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Auto equity loans explained

Though easier to qualify for, these loans can get expensive.

An auto equity loan is a secured loan that uses your car as collateral, usually with flexible credit requirements. While they typically come with longer terms than other bad-credit options, they can come with high rates and fees. And if you can’t pay off your loan on time, you could lose your car.

What’s an auto equity loan?

An auto equity loan is a type of secured loan geared to bad-credit borrowers that uses your car as collateral. It’s similar to a home equity loan in that you don’t always need to fully own your car to qualify. However, they’re typically more expensive and meant for emergency situations.

How much you can borrow is based on two main factors: the amount of equity you own in your car and its fair market value. So if you have a car with a fair market value of $10,000 and you’ve paid off 80% of your car loan, you can borrow up to $8,000.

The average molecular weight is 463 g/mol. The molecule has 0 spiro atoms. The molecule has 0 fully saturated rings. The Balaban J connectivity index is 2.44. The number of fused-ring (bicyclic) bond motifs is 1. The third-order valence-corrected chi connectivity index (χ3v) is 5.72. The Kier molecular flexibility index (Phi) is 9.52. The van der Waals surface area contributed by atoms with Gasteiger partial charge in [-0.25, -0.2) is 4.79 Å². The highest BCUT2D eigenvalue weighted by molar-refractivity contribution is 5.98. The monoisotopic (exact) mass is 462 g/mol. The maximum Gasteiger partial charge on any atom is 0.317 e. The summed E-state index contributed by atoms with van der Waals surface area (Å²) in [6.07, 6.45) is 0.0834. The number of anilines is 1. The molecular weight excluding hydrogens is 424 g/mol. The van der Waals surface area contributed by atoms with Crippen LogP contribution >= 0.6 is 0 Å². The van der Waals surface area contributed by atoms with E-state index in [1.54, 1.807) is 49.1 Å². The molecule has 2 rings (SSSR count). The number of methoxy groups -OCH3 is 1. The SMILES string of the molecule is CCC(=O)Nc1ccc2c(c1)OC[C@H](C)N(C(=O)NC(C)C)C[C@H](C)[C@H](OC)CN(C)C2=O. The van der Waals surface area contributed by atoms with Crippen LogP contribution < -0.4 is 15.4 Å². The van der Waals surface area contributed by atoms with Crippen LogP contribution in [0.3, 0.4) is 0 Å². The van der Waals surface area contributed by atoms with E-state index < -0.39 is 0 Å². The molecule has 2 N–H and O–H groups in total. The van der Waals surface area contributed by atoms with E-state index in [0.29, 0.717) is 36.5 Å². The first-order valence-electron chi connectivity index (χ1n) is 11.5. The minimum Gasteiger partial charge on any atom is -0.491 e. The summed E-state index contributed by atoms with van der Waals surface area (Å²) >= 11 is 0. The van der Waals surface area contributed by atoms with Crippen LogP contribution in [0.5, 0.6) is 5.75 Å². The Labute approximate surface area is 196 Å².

Can I qualify for an auto equity loan?

You might not need good credit to qualify for an auto equity loan, but that doesn’t mean lenders don’t have other requirements you need to meet. Generally, you must:

  • Have a car registered in your name. It must be in your name if you want to borrow against it, even if you’re still paying it off.
  • Provide proof of income. Typically lenders ask to see your two most recent pay stubs as proof.
  • Have comprehensive and collision car insurance. Many auto equity loan providers require you to sign up for comprehensive and collision insurance for the length of your loan term.

Some online lenders might not require you to have a bank account to get an auto equity loan, but many do. If you’re looking for a loan and don’t have a chequing account, reach out to your lender to make sure you’re eligible before you apply.

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Requirements: min. income $1,800/month, 3+ months employed, min. credit score 300